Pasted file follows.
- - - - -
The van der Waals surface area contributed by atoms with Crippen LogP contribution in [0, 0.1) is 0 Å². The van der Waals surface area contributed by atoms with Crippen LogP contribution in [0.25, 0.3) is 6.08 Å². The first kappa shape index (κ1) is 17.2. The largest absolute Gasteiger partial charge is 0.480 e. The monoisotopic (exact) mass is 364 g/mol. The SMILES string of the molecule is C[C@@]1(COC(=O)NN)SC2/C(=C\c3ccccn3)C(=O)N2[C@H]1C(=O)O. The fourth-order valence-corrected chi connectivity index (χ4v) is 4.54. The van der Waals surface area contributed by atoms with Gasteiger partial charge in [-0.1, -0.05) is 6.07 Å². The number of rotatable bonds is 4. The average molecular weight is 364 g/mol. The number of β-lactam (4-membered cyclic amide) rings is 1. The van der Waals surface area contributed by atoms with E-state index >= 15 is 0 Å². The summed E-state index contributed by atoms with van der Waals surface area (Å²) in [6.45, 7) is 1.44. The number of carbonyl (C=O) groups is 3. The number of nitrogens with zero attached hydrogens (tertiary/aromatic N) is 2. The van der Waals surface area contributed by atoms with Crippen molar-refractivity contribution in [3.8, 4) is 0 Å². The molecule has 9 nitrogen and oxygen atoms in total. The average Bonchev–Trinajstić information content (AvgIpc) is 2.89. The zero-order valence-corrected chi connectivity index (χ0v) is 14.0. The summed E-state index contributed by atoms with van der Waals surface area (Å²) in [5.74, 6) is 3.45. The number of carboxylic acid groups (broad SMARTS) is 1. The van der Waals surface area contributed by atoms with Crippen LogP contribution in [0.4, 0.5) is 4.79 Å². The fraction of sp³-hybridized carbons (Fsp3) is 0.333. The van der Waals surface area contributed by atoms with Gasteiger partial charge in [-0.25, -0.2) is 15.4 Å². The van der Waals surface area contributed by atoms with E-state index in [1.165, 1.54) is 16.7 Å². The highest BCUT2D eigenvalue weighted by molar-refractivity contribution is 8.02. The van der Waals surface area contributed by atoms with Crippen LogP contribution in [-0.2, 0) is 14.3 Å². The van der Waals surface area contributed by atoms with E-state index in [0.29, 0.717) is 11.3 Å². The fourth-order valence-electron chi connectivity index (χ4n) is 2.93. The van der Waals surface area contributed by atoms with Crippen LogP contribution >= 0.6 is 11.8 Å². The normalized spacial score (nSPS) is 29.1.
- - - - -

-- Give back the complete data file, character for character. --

The van der Waals surface area contributed by atoms with Crippen LogP contribution in [0, 0.1) is 0 Å². The van der Waals surface area contributed by atoms with Crippen LogP contribution in [0.25, 0.3) is 6.08 Å². The first kappa shape index (κ1) is 17.2. The largest absolute Gasteiger partial charge is 0.480 e. The monoisotopic (exact) mass is 364 g/mol. The SMILES string of the molecule is C[C@@]1(COC(=O)NN)SC2/C(=C\c3ccccn3)C(=O)N2[C@H]1C(=O)O. The fourth-order valence-corrected chi connectivity index (χ4v) is 4.54. The van der Waals surface area contributed by atoms with Gasteiger partial charge in [-0.1, -0.05) is 6.07 Å². The number of rotatable bonds is 4. The average molecular weight is 364 g/mol. The number of β-lactam (4-membered cyclic amide) rings is 1. The van der Waals surface area contributed by atoms with E-state index >= 15 is 0 Å². The summed E-state index contributed by atoms with van der Waals surface area (Å²) in [6.45, 7) is 1.44. The number of carbonyl (C=O) groups is 3. The number of nitrogens with zero attached hydrogens (tertiary/aromatic N) is 2. The van der Waals surface area contributed by atoms with Crippen molar-refractivity contribution in [3.8, 4) is 0 Å². The molecule has 9 nitrogen and oxygen atoms in total. The average Bonchev–Trinajstić information content (AvgIpc) is 2.89. The zero-order valence-corrected chi connectivity index (χ0v) is 14.0. The summed E-state index contributed by atoms with van der Waals surface area (Å²) in [5.74, 6) is 3.45. The number of carboxylic acid groups (broad SMARTS) is 1. The van der Waals surface area contributed by atoms with Crippen LogP contribution in [0.4, 0.5) is 4.79 Å². The fraction of sp³-hybridized carbons (Fsp3) is 0.333. The van der Waals surface area contributed by atoms with Gasteiger partial charge in [-0.25, -0.2) is 15.4 Å². The van der Waals surface area contributed by atoms with E-state index in [1.165, 1.54) is 16.7 Å². The highest BCUT2D eigenvalue weighted by molar-refractivity contribution is 8.02. The van der Waals surface area contributed by atoms with Crippen LogP contribution in [-0.2, 0) is 14.3 Å². The van der Waals surface area contributed by atoms with E-state index in [0.29, 0.717) is 11.3 Å². The fourth-order valence-electron chi connectivity index (χ4n) is 2.93. The van der Waals surface area contributed by atoms with Crippen LogP contribution >= 0.6 is 11.8 Å². The normalized spacial score (nSPS) is 29.1.